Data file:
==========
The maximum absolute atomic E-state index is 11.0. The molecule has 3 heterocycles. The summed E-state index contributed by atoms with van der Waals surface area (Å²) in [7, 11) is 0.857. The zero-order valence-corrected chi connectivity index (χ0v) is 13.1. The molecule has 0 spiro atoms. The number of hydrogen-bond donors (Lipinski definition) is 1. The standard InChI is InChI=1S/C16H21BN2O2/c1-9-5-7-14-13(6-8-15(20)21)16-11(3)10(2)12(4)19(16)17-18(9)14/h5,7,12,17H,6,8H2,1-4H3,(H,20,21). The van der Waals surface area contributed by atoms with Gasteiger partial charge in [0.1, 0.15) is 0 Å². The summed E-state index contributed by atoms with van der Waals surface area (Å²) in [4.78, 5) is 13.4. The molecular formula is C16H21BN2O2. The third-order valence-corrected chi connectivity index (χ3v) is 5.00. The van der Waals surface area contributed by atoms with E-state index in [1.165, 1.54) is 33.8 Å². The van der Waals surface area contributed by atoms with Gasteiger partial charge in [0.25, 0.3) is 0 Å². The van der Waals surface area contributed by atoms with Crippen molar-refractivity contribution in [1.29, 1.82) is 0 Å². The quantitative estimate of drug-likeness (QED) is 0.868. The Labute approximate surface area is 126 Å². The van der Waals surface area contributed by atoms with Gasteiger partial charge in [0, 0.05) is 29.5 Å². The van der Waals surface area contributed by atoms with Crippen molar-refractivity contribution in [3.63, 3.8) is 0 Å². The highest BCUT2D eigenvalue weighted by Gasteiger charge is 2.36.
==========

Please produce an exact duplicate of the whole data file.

The maximum absolute atomic E-state index is 11.0. The molecule has 3 heterocycles. The summed E-state index contributed by atoms with van der Waals surface area (Å²) in [7, 11) is 0.857. The zero-order valence-corrected chi connectivity index (χ0v) is 13.1. The molecule has 0 spiro atoms. The number of hydrogen-bond donors (Lipinski definition) is 1. The standard InChI is InChI=1S/C16H21BN2O2/c1-9-5-7-14-13(6-8-15(20)21)16-11(3)10(2)12(4)19(16)17-18(9)14/h5,7,12,17H,6,8H2,1-4H3,(H,20,21). The van der Waals surface area contributed by atoms with Gasteiger partial charge in [0.1, 0.15) is 0 Å². The summed E-state index contributed by atoms with van der Waals surface area (Å²) in [4.78, 5) is 13.4. The molecular formula is C16H21BN2O2. The third-order valence-corrected chi connectivity index (χ3v) is 5.00. The van der Waals surface area contributed by atoms with E-state index in [1.165, 1.54) is 33.8 Å². The van der Waals surface area contributed by atoms with Gasteiger partial charge in [0.25, 0.3) is 0 Å². The van der Waals surface area contributed by atoms with Crippen molar-refractivity contribution in [1.29, 1.82) is 0 Å². The quantitative estimate of drug-likeness (QED) is 0.868. The Labute approximate surface area is 126 Å². The van der Waals surface area contributed by atoms with Gasteiger partial charge in [0, 0.05) is 29.5 Å². The van der Waals surface area contributed by atoms with Crippen molar-refractivity contribution in [3.63, 3.8) is 0 Å². The highest BCUT2D eigenvalue weighted by Gasteiger charge is 2.36.